(and now for something completely different...)

Faster is a lean steak-n-potatoes movie.  Not much bullshit, only minor filler and mostly killer, and with characters that are so out of the textbook that it's admirable how, with the exception of a couple of big and almost disastrously implausible twists near the end (which I won't reveal here except to say it involves guns), it could be a story transplanted back to the 1940's with Robert Mitchum in the lead in gloriously-shadow-laden black and white, or in the 1970's with Charles Bronson with less bald and more mustache.

It's good, however, that the movie is out in 2010 as opposed to several years ago; I'm reminded of that two-week period of time, literally, when three revenge movies came out one after the other (Kill Bill Vol. 2, The Punisher and Man on Fire).  Faster owes a lot to the Punisher (revenge for a family member slain), certainly also to Kill Bill (a "death-list" that gets checked off a name one by one).  But to give some credit to George Tillman Jr - and contrary to what dudes said in their review as calling it a 'grindhouse' movie - it takes itself seriously enough to be enjoyed as just a straight-on dramatic thriller.  It's not being a so-crazy-it's-fun movie like a double-feature from the Weinsteins or even like the Crank movies.  It's just a straight up thriller stripped to (mostly) essentials; we believe the characters, as thin as (save for Billy Bob Thornton's "Cop") they might be, and that they are capable of what they do, or what they did.

Simple shit: "Driver" was what his profession entailed, getting-away from bank robberies with his brother and crew.  But the crew were set up buy someone, and the crew were shot and killed and, much more tragically for Driver, his brother.  Driver as shot, too, however now as a "Ghost" since the bullet didn't the brain, going out the cheek.  Ten years for the bank robbery.  Out and free, he kills a guy right away, just so he can get the "information" he needs.  He's a bit Frank Castle.  And a bit Terminator (does the guy even eat, and an enjoyable lack of subtlety all the way through).  His form of forgiveness is to call up one of the Dead-Men's sons and telling him the basic of what just happened.  He's dead.  "I'll kill you," the son says.  "Do what you got to do, but be ready to go down that path," Drive responds.  No shit.

Billy Bob Thorton's "Cop" (yes, introduced as such) is a little meatier as a character, and has more conflict going on than Driver as he has this murder case he asked for with this bald dude going around shooting former informants, and with trying to reconcile with his wife and son after being a heroin junkie for years.  This time Thornton isn't playing a louse for laughs, for straight drama, and it's refreshing.  A little (no, a lot) more basic is a character named "Killer" via title card who is a professional contractor, might call it quits with wife Leslie Bibb, but isn't quite ready as he's a little off his meds and has one more job to do.  For the money?  Nah, it's only one dollar.  It's the pride of the killer.  And his prey is just, you guessed it, the title.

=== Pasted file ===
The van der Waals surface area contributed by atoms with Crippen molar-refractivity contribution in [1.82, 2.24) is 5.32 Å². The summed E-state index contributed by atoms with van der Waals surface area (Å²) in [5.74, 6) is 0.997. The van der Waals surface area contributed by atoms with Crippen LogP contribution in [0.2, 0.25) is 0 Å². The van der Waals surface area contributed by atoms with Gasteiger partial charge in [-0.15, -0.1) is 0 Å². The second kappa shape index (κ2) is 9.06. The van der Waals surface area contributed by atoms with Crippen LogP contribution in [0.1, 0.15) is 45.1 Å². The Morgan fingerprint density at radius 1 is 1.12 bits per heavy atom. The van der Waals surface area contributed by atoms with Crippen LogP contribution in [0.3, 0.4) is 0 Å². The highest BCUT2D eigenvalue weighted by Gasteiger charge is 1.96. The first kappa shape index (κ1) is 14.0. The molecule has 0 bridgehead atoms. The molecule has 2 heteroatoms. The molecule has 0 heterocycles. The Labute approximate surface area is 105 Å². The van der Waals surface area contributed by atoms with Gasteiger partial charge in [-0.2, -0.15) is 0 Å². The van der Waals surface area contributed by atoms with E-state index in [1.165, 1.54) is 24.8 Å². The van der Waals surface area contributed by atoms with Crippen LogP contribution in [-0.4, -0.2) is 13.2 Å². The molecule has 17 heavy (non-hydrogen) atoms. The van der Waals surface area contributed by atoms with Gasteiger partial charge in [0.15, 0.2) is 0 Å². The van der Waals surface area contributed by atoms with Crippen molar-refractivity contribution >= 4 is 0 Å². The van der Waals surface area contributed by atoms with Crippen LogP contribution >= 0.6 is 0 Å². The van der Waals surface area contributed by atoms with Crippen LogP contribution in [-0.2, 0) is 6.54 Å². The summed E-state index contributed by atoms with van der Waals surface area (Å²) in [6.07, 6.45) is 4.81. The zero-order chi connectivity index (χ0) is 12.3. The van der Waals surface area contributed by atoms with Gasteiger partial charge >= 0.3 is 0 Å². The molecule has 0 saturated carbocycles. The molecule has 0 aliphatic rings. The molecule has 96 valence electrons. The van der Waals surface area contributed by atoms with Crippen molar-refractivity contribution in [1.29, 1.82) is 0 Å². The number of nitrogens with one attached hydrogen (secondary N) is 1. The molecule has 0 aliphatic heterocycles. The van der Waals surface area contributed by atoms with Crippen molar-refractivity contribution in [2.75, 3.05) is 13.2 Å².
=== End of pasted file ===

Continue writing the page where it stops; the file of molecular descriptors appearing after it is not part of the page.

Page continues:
I liked the no-frills approach to many of the scenes, and the action and chase scenes, when they do occur, are similarly cut-to-the-chase and down and dirty.  Perhaps that's what the appeal is through most of the film.  We know what will be done, and what needs to be done, like in a Punisher script or comic book as might be.  But it's interesting to see what small choices and details characters make, like when a showdown takes place in a seizure-inducing scene (uncomfortable but what the hell) where The Rock stares down Billy Bob Thornton with his gun, and Thornton is almost ready, nay prepared, to die, but he lets him live.  It's a scene where the intensity builds from the actors and the situation, if not so much the over-wrought lighting, and that has an appeal to it.

Again, the ending (or rather the climax) is a bit too silly to take after so much heavy drama, particularly in an exchange between the Rock and the actor Adewale (aka Mr. Echo) who plays a Tent-Revival Reverend by a river.  And some of the dialog can lean towards the cheesy if it's not careful (such as, say, any jokes for Carla Gugino - damn good and attractive actress, but no puns for the detective!)  But overall, if you just need to chillax on your barca-lounger with a six-pack, maybe by yourself, what the hell, with a "guy" movie that just cuts to the chase, this isn't a bad choice for action and suspense in a stripped-down, gladly conventional R-rated manner.

(Oh, and you may notice I called him The Rock.  It's not to disrespect the man's actual name and how he's now using it all the time as an actor but... for a movie like this, The Rock is all over it - so know your role and shut your mouth... Jabroni... ah, those were the days...)